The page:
In 1784, Immanuel Kant wrote: "Enlightenment is man's emergence from his self-imposed immaturity. Immaturity is the inability to use one's understanding without guidance from another". The Enlightenment is the foundation of modern science and the constitutional state, including its administration of archaeological heritage.
Indivisibly connected with the fundamental principle of the Enlightenment - the equality of all mature humans – are the universal human rights: subjective, individual rights due to any human being. Part of the cultural participatory rights, which the state has to provide for actively, are the rights to participate in cultural life and science. These rights are not just guaranteed in the (non-binding) Universal Declaration of Human Rights, but also in Art. 15 (1-3) of the International Covenant on economic, social and cultural rights, which has been ratified by both Germany and Austria and thus are binding international and national law.
I thus argue in this contribution that strictly speaking, a ratification of the Faro-Convention is not necessary to make the enabling of public participation in archaeological heritage, its protection and management, an active duty of the state. The Faro-Convention, which Austria in difference to Germany has already ratified, just specifies in greater detail the rights and services the state has to provide to every human on its territory.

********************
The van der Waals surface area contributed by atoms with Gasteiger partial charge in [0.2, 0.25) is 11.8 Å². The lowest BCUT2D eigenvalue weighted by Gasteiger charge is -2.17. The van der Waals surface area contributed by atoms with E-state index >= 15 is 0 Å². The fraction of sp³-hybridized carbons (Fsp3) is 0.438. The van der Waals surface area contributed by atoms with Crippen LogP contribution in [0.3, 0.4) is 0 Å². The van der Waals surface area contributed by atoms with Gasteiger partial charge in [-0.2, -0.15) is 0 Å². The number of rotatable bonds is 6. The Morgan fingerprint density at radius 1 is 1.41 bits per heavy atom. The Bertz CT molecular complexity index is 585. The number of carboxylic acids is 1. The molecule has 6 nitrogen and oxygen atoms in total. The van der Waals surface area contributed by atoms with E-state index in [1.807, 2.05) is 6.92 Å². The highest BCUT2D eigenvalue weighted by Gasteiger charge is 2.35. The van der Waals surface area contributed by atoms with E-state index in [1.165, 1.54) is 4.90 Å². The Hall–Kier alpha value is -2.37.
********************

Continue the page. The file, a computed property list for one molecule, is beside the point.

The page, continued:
If one were to resist public participation in archaeological heritage management, one would thus not only violate already applicable human law. One would also undermine science and the foundations of our social and legal order, and thus also the foundations of modern archaeological heritage management itself.